Are you ready to attend a trade show?
Trade show marketing may result in your company taking a budget hit. But when you do it right, it can help generate leads, build brand awareness, meet potential partners, and even give you helpful insights about the industry and your competitors.
Unfortunately, more often than not, many businesses think that the majority of the work, when it comes to trade shows, consists of the conceptualization of the booth.
Just like any other aspect of business, trade show marketing also starts with a plan. Moreover, since expos can be very costly, it only makes sense to strategize ahead of time to avoid any unnecessary expenditures.
Now, if you are a first-timer in the trade show marketing realm, then you are reading the right article. In this blog, we are going to walk you through the whole nine yards of planning a successful trade show event.
What are you waiting for? Let’s dive into the art of successful trade show marketing:
What you need to plan before the show：
One Year Before Trade Show Season
First things first - determine your objectives. Ask yourselves the million-dollar question - why are you going to spend money to join a trade show event?
Remember, each expo has a different theme and marketing goal. Therefore, what you have to do is define yours and let your objectives direct you to the right trade show event.
Next: let’s get one thing straight - you should not, in any way, immediately jump into every trade show opportunity that comes your way. Instead, get your team together and list down all expos that are relevant to your business. State the dates, themes, registration fees, and other package inclusions; then do a detailed comparison to see which one suits the very objective you all agreed on.
Third, do your best to come up with a marketing budget that is as detailed as you possibly can. A budgetary expenditure cost can help determine whether you are ready to invest in trade show marketing or not and will also serve as a basis on your ROI forecast.
Ten Months Before Trade Show Season
Once you have your objectives, your chosen trade show event, and your estimate marketing budget ready, the next thing to do is to complete all necessary registration documents.
At this point, if possible, you should start communicating with the trade show organizer about the packages available.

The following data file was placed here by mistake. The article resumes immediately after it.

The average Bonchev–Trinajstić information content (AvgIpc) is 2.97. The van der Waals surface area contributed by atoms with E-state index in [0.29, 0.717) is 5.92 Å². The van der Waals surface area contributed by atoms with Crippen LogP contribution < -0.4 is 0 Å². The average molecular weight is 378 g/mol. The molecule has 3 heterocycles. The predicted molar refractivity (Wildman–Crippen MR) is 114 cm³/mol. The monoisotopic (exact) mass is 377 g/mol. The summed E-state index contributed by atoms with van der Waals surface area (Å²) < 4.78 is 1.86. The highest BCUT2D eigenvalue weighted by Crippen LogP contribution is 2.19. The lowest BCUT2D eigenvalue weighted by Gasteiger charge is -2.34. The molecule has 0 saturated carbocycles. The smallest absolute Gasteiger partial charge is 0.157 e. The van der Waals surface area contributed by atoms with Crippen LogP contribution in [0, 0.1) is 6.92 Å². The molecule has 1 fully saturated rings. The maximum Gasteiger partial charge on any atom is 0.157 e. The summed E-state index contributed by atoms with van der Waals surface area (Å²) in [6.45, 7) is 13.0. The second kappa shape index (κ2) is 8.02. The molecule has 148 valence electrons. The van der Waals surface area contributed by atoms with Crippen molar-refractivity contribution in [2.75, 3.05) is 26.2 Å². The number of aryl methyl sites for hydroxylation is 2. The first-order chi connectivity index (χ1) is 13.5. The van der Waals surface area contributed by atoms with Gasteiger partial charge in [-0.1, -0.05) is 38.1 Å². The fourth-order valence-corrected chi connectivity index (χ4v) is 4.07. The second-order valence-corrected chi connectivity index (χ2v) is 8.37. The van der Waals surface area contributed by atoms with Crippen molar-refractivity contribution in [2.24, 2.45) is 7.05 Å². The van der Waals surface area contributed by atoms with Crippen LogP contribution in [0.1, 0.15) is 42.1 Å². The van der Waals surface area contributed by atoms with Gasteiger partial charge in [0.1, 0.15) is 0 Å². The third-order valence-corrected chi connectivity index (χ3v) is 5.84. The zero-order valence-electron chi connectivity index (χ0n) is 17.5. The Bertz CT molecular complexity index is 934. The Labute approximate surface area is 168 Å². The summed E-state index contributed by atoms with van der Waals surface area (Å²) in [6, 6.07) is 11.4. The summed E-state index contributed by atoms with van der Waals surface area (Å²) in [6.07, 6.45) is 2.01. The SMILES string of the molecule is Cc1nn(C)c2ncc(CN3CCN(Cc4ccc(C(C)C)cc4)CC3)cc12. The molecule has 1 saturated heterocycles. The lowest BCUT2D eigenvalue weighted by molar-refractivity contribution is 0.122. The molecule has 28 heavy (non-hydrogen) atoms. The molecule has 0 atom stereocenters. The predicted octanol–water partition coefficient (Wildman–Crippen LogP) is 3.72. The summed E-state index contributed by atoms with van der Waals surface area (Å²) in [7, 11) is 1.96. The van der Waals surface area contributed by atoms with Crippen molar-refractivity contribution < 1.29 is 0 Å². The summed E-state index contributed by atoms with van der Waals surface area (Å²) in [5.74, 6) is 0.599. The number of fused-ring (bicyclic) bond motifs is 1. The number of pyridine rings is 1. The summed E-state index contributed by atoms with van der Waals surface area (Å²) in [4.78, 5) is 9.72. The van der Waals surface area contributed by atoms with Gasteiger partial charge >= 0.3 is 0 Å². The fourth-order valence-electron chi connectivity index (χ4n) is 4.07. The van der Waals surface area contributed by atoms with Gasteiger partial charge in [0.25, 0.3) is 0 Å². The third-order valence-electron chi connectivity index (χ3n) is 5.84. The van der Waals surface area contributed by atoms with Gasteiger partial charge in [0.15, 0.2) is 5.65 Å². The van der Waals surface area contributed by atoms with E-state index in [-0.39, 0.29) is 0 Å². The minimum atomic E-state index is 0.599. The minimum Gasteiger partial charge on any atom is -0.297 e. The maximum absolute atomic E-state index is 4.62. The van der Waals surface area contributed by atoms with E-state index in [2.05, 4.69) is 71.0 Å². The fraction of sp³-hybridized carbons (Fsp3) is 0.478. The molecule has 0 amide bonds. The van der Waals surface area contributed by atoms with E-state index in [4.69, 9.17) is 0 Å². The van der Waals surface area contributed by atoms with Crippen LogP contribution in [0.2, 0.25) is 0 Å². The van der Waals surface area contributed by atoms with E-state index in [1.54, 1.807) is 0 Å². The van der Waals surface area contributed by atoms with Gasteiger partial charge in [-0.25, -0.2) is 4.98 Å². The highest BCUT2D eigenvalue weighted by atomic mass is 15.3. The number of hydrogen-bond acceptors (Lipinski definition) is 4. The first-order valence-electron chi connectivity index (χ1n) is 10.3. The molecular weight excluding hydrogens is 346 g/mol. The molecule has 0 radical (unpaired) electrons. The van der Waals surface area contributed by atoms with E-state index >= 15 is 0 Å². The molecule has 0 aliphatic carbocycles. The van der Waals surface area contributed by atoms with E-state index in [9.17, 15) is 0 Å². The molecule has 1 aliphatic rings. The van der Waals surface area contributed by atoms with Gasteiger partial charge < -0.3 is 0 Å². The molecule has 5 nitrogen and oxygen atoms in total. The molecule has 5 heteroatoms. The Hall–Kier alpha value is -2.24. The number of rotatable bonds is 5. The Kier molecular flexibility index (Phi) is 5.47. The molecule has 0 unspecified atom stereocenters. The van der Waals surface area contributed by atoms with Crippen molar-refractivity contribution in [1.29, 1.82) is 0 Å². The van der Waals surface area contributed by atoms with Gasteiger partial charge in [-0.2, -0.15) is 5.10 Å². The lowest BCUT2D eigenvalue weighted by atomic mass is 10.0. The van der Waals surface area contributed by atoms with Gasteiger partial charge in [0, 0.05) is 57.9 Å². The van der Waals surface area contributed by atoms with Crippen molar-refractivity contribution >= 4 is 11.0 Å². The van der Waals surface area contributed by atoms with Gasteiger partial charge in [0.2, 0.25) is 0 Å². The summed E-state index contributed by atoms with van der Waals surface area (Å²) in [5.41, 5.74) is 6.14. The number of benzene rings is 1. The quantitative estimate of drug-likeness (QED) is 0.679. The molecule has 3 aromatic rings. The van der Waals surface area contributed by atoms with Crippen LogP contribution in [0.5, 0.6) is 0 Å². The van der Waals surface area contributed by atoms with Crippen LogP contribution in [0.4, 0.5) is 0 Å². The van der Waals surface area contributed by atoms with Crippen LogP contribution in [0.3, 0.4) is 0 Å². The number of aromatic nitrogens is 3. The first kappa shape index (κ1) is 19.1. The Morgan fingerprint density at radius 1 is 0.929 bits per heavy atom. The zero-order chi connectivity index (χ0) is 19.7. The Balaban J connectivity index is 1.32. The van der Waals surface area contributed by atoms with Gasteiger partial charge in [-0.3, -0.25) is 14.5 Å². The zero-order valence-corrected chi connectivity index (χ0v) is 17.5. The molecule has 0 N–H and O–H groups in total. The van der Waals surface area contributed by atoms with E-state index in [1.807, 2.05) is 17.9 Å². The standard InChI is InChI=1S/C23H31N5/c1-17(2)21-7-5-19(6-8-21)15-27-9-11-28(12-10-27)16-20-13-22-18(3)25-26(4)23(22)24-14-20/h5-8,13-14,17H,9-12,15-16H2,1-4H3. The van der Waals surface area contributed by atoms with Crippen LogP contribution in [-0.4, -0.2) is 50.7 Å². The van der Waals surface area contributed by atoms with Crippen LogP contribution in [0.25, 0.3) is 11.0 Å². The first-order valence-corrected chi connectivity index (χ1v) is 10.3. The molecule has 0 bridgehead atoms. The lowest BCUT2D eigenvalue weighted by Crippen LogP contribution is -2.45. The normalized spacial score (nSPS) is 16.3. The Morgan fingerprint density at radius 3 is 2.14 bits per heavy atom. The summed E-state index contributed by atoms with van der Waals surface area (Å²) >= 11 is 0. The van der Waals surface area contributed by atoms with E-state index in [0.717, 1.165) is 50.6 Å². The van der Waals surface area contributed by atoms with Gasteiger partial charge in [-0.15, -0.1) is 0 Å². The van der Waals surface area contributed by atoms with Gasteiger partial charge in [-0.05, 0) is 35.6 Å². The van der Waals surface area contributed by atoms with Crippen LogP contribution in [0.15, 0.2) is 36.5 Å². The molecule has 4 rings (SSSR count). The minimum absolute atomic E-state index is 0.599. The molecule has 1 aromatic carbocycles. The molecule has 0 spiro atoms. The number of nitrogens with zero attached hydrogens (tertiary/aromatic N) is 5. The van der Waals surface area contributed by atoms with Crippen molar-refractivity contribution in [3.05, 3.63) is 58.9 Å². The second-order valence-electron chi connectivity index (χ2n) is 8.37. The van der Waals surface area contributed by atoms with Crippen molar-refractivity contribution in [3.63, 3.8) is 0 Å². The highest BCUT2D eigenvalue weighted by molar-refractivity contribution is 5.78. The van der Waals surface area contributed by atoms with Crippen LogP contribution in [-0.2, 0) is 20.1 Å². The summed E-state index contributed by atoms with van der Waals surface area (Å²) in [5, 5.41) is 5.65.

We are not just talking about the specifications of your booth but also the inclusions such as the trade show event’s marketing efforts, freebies, security, registration fees and required documents, program flow, as well as the expected number of attendees.
By this time, you should start working through the necessary registration papers and be in talks with your company’s accounting team about the fees and budget allocation.
From there, you need to brainstorm with your team for an initial conceptualization of the booth. You can also begin discussing what marketing and promotional efforts, materials, and collaterals you will need for the event.
For more in-depth planning, divide it into three phases:
- Pre-show marketing: strategies designed to raise awareness of your participation in the upcoming trade show
- At-show marketing: tactics to entice and engage with the attending market
- Post-show marketing: following up on leads
Six to Nine Months Before Trade Show Season
Here comes the most tedious part of pre-trade show planning - determining your trade show booth design and layout.
If you have an in-house graphics team, allow them to voice their ideas with your branding specialist. If you can, use an exhibition design 3D software so you can picture how the booth will look.
Remember, do not just focus on aesthetics - also consider the potential influx of attendees who will be visiting your booth. Ensure that the layout enables conversations while leaving enough space for spectators.
Booth design planning should also cover lighting, walls, and physical graphics needs such as posters, stand-ins, and banners.
In addition to designing your trade show booth display, by this time, you should also have finalized your branding literature, marketing materials, promotional collaterals, and giveaways. Someone from your team should start sourcing potential suppliers so you can decide which one would provide you with the best deal without sacrificing quality.